BIGGER PICTURE: Daniel Ammann is looking overseas for future challenges. Picture: Simone de PeakDANIEL ‘‘the Doberman’’ Ammann may be lacing up for a third Australian cruiserweight boxing title on Saturday night but he remains focused on the international market.
The Stockton southpaw’s last foray on the global stage was halted on February 22 when he lost his Commonwealth cruiserweight title bout in London against England’s Tony Conquest.
On that night a bloodied and bruised Ammann was out-boxed and lost on a unanimous points decision.
However, the 31-year-old’s trainer, Peter Hallett, said there were plenty of positives in defeat.
‘‘He’s just got to come back and learn from that,’’ Hallett said.
‘‘He changed his style around a little bit. He learnt things from it, so he changed his style to suit that type of fighter.
‘‘The little changes we’ve made, I reckon he’s twice the fighter now.’’
Ammann’s sixth loss in his 36-fight career has forced a change to his boxing stance to enable him to move in closer and deliver more punches.
Those changes will be on display at the Townsville Entertainment Centre on Saturday night when he fights local boy Mark ‘‘Bam Bam’’ Flanagan for the vacant Australian cruiserweight strap.
PETER HALLETT on Daniel Ammann
Ammann was the champion until he was forced to relinquish the title before he challenged for the Commonwealth crown.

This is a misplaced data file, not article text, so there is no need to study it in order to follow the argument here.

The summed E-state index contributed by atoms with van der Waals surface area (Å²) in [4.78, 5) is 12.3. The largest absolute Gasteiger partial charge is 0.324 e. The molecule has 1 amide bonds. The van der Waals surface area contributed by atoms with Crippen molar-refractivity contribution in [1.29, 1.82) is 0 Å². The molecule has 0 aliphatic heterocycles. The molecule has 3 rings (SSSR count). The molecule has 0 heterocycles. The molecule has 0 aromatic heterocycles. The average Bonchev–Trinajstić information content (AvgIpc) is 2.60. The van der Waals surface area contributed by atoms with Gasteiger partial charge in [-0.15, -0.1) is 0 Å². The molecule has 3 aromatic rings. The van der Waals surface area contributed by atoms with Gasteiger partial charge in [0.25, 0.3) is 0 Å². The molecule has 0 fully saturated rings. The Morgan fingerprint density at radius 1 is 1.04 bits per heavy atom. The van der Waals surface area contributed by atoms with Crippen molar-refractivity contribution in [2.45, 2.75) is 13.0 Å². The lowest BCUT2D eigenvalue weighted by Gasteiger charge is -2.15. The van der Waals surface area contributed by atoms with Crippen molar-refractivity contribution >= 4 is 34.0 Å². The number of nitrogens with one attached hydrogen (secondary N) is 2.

Not since May 2004 has an Australian cruiserweight title match not featured Ammann.
He has made 10 successful title defences since first capturing the belt in 2006.
The 23-year-old Flanagan is a renowned big-hitter.
‘‘Bam Bam’’ has knocked out 10 opponents in his 15 career wins, his last four victories coming in under three minutes. The last of his four losses was more than two years ago.
‘‘He’s big, he’s strong and he has a very good knockout record,’’ Hallett said.
‘‘He’s a fair fighting machine.’’
If Ammann can successfully regain the Australian title for a third time, Hallett said his protege would again focus on overseas challengers.
‘‘We’re getting ready for the international market pretty good,’’ he said.
‘‘You’ve got to go over and fight those top-quality fights and learn, because if you stay in Australia all your life you’re not going to improve.
‘‘You’ve got to fight the best and improve.’’